|Posted by: veloede Feb 7 2004, 02:06 PM
| Hi all,
I am looking to get a loan to purchase a cafe that also does some light food sales, but am very green when it comes to whole loan process and who to go to. The cafe in question costs around 70-80k (some leeway since seller has not been successful lately in finding buyers in the winter). I have around 30k that I'd be willing to invest comfortably, and am a homeowner; I estimate I'd need around 50k or so to comfortably handle the deal. I am a bit flexible for time, but nothing more than a month. Is there any way I can get a loan of that size within a reasonable amount of time?
Some additional details, the cafe is renting a spot so there wouldn't be any real estate acquisition, and its income stream is fairly stable, and it has been around for 3-4 years. I don't know if this has any bearing, but the owner also owns another restaurant (he can't manage both now so is selling the cafe), so I would think that would help vouch for the reliability of the business.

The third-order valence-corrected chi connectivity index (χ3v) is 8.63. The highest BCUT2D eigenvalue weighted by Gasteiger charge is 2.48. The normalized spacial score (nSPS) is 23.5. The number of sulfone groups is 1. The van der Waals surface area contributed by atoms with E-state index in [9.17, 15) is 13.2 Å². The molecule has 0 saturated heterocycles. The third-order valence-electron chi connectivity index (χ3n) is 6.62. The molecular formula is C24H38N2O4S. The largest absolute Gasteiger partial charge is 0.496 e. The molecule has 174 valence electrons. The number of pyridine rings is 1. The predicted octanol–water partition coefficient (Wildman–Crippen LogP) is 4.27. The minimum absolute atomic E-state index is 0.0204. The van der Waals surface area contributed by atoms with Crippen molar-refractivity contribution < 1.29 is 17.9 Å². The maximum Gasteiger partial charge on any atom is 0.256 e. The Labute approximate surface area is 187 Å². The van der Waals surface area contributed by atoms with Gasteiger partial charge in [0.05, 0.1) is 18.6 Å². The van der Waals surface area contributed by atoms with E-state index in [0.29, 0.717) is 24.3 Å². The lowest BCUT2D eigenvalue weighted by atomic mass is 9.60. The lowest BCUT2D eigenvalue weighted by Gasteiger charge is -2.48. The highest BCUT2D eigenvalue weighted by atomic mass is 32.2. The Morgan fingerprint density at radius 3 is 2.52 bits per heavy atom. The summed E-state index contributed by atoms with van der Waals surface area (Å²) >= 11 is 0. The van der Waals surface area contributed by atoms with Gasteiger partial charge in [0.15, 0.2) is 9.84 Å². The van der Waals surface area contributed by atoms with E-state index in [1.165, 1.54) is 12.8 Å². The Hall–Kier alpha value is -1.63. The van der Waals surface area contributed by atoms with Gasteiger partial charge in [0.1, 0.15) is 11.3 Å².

Thanks in advance
|Posted by: loanuniverse Feb 7 2004, 02:53 PM
I don’t want to discourage you, but the kind of business you are describing falls into the dreaded ”restaurant category”. This is one of the types of loans that banks do not like to give. It is widely believed in the industry that these type of businesses have the highest rate of failure. I have heard restaurateurs challenge that notion, but even if it isn’t true, the perception is there and that is all that matters.
Three things come to mind when reading your post:
First: It reminded me of a similar response I gave to someone looking for a restaurant loan. Go to restaurant loan and read it. In addition, there is a link there to a site that is frequented by people in the industry. They could be a great resource to tap into. Read their forums, I found them interesting.
Second: Have you considered asking the seller for ”seller financing”? $30,000 is a sizable down payment on a purchase of that size. Use the other resources such as the equity in your house to line up operating funds for a few months. Remember it is not just the purchase price, but also being able to run it.
Finally: You mention reliability of the business…… Those type of cash businesses are particularly difficult to measure. Make sure you do your own valuation and do not rely on the sellers, who of course wants to make as much money as possible.
Hope this helps.